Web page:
Some behaviorists think that this aversion may be due to something called the “uncanny valley” (the dip in the graph of human reactions to other human-like forms — like androids, animatronics or computer animation — that ranges from acceptance to revulsion). It’s a measurable probability that the exaggerated features of a clown’s face (big red nose, huge eyebrows, exaggerated smiling lips), may be “lifelike enough to be disturbing, but not realistic enough to be pleasant.”
Another reason clowns might strike discord in the hearts of men and women might be the same reason that others love them — that they show us too much of ourselves, including the failure (or the monster) within.
Duncan Trussell and Johnny Pemberton on a 2015 podcast, discussed how some clowns-in-training are constantly berated and insulted, and live in what is called “the kingdom of the bad.” They are the physical embodiment of failure, living perpetually in moments of sadness and disappointment, and they are to live there without fear. They have surrendered and accepted their own utter vulnerability to the Cosmos.
Trussell compares this to when you are “working and getting dirty.” You may be making every effort to stay clean, but you keep getting dirtier. It isn’t until you surrender to the dirt, and accept that you will just “be dirty,” that you finally are able to release into the moment — into the flow of the work itself and be present.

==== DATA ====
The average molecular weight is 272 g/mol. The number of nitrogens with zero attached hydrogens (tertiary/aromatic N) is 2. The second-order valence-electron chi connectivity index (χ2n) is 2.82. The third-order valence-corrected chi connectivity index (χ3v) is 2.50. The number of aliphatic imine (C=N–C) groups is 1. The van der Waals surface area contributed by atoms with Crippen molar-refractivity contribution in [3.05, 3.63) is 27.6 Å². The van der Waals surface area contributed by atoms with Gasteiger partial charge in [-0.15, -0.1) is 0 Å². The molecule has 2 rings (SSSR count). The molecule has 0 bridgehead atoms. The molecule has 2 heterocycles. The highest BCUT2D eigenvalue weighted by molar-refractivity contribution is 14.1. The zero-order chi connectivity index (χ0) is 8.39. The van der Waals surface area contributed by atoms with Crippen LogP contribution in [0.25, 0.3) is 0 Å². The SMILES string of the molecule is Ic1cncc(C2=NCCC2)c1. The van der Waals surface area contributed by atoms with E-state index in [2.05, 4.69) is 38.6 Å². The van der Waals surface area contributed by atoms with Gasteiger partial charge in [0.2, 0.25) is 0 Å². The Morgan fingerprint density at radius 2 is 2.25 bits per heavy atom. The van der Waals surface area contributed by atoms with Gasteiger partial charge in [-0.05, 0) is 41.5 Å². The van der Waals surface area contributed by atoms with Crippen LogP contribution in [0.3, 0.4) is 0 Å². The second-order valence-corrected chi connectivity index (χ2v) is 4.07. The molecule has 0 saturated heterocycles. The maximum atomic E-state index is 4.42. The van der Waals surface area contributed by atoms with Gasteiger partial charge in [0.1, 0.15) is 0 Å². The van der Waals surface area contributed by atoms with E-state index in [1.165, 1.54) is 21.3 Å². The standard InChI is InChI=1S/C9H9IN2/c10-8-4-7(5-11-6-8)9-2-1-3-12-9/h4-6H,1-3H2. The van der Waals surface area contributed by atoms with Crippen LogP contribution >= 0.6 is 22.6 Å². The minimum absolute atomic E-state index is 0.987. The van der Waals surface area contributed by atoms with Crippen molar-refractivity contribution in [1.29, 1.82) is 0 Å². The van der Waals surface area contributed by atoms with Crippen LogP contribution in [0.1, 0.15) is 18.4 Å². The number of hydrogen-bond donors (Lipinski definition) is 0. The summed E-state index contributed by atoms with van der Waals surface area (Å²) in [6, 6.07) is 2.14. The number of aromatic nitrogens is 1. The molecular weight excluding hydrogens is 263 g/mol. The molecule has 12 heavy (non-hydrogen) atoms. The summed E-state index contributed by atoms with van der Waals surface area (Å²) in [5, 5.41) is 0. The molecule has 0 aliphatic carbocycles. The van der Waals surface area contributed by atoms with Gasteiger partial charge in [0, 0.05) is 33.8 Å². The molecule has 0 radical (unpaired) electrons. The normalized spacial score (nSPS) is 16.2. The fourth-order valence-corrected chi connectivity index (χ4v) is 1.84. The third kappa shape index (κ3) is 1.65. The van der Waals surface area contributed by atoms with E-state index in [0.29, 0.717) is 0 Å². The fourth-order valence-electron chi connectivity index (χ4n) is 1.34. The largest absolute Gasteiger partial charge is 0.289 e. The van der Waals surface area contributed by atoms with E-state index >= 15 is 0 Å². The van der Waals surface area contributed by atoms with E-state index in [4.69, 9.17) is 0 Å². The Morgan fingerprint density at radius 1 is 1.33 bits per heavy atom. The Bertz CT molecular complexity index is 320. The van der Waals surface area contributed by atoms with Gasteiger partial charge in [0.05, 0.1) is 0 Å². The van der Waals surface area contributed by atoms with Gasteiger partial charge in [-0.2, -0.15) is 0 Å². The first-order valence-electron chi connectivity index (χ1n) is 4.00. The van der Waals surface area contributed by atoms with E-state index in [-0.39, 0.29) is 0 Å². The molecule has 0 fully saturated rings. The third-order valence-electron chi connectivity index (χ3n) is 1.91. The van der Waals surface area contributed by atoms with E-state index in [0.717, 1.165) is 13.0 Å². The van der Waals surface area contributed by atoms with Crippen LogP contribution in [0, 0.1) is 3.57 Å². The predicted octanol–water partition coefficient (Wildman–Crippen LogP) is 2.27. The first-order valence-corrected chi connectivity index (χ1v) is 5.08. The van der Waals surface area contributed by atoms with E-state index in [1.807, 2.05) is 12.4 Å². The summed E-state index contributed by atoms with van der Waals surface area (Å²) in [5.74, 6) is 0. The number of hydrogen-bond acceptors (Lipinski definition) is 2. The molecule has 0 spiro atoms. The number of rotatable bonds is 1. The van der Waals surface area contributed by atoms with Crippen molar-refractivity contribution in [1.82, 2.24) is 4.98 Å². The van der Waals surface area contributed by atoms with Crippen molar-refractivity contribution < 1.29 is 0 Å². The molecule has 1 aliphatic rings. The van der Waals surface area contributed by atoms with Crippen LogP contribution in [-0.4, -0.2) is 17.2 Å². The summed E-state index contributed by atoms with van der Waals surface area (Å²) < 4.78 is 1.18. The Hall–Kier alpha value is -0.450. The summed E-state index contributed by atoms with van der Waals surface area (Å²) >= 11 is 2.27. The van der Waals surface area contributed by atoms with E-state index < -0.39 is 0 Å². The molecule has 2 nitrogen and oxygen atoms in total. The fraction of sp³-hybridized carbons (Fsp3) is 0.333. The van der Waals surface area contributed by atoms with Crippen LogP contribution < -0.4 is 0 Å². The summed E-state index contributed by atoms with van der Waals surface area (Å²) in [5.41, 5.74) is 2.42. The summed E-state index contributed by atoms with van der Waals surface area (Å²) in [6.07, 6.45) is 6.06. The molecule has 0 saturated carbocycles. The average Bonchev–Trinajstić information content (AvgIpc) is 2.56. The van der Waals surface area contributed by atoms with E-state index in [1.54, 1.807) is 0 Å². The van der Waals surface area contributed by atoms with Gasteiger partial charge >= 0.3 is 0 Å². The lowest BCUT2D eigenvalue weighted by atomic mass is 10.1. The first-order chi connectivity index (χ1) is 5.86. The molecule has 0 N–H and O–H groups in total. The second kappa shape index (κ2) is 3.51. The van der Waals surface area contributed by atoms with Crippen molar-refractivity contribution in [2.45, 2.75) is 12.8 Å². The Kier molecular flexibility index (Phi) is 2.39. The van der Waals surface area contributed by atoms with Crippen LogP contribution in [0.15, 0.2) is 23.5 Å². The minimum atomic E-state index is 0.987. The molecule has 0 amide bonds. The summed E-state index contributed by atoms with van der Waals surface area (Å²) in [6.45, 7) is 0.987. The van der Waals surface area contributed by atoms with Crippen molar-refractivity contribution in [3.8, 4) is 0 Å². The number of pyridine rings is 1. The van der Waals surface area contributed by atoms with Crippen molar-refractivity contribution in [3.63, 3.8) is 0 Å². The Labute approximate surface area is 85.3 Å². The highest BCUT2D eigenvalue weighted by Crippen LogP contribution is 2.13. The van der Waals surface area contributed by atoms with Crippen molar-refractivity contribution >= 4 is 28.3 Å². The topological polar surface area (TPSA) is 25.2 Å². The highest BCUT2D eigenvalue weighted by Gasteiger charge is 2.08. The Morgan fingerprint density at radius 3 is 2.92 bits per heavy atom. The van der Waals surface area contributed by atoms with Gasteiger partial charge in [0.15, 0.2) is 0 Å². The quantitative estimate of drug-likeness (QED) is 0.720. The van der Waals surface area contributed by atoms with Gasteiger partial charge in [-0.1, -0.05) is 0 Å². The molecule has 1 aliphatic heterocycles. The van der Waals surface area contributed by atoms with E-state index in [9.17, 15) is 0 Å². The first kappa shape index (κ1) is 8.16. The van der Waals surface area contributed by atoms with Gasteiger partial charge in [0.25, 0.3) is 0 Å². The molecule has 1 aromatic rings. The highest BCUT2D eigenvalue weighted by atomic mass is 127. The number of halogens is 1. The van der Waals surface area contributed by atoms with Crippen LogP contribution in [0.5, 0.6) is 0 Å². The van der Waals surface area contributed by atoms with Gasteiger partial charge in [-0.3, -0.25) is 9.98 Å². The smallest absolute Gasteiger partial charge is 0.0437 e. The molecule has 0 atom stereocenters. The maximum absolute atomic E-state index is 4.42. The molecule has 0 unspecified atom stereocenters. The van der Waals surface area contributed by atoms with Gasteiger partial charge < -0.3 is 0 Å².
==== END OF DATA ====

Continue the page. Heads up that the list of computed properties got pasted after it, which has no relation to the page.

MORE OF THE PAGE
A former colleague of mine, Matthew Belopavlovich, worked as a clown for Ringling Bros. Barnum and Bailey Circus. He described specific clowning routines that were designed to communicate this futility of the human condition.
In one routine, a clown was set up in an office-like setting, with two cubicles opposite each other. His task was to move boxes from one cubicle to the next. Once he had eventually, through repeatedly failed attempts, finally accomplished this, and without any further instruction, he realized that the next logical step was to move the boxes one-by-one back to the original cubicle. And therein lies the surrender to the moment, the releasing into the flow of life.
The other routine was a female clown, seated in front of a vanity and applying her makeup. It was made clear to the audience that she was awaiting a potential suitor — possibly another clown. As she attempted to preen and style herself to unexpected and often hilarious results, it became clear that her beau was a no-show. The routine ends on a bittersweet note with her playfully wearing cooked spaghetti as a wig and undoing her glamorous makeup. At first glance, the female clown seems to have tried and failed to improve her appearance and attract this suitor, but upon closer inspection, here is someone who has surrendered not only to the moment of “now” but also to their own inherent perfection.